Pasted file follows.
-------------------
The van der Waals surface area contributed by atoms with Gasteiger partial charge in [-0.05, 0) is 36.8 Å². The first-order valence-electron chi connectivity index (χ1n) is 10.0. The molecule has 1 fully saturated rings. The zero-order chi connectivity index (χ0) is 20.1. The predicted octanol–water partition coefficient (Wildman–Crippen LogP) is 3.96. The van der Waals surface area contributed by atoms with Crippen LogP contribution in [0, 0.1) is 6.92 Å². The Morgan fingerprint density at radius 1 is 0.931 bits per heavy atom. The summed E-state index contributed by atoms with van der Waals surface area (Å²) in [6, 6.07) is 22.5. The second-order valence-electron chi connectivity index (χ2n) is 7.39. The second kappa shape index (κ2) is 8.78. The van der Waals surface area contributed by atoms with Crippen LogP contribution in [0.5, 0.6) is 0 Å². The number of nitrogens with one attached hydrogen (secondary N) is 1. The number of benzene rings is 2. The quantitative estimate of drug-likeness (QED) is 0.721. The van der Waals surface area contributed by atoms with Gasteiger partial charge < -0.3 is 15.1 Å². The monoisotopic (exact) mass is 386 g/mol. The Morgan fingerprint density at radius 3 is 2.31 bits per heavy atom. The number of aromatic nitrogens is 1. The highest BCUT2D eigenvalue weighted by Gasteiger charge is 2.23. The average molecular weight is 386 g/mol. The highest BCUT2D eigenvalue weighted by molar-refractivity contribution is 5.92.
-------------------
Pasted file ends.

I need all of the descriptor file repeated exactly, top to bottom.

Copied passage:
The van der Waals surface area contributed by atoms with Gasteiger partial charge in [-0.05, 0) is 36.8 Å². The first-order valence-electron chi connectivity index (χ1n) is 10.0. The molecule has 1 fully saturated rings. The zero-order chi connectivity index (χ0) is 20.1. The predicted octanol–water partition coefficient (Wildman–Crippen LogP) is 3.96. The van der Waals surface area contributed by atoms with Crippen LogP contribution in [0, 0.1) is 6.92 Å². The Morgan fingerprint density at radius 1 is 0.931 bits per heavy atom. The summed E-state index contributed by atoms with van der Waals surface area (Å²) in [6, 6.07) is 22.5. The second-order valence-electron chi connectivity index (χ2n) is 7.39. The second kappa shape index (κ2) is 8.78. The van der Waals surface area contributed by atoms with Crippen LogP contribution in [0.5, 0.6) is 0 Å². The number of nitrogens with one attached hydrogen (secondary N) is 1. The number of benzene rings is 2. The quantitative estimate of drug-likeness (QED) is 0.721. The van der Waals surface area contributed by atoms with Gasteiger partial charge < -0.3 is 15.1 Å². The monoisotopic (exact) mass is 386 g/mol. The Morgan fingerprint density at radius 3 is 2.31 bits per heavy atom. The number of aromatic nitrogens is 1. The highest BCUT2D eigenvalue weighted by Gasteiger charge is 2.23. The average molecular weight is 386 g/mol. The highest BCUT2D eigenvalue weighted by molar-refractivity contribution is 5.92.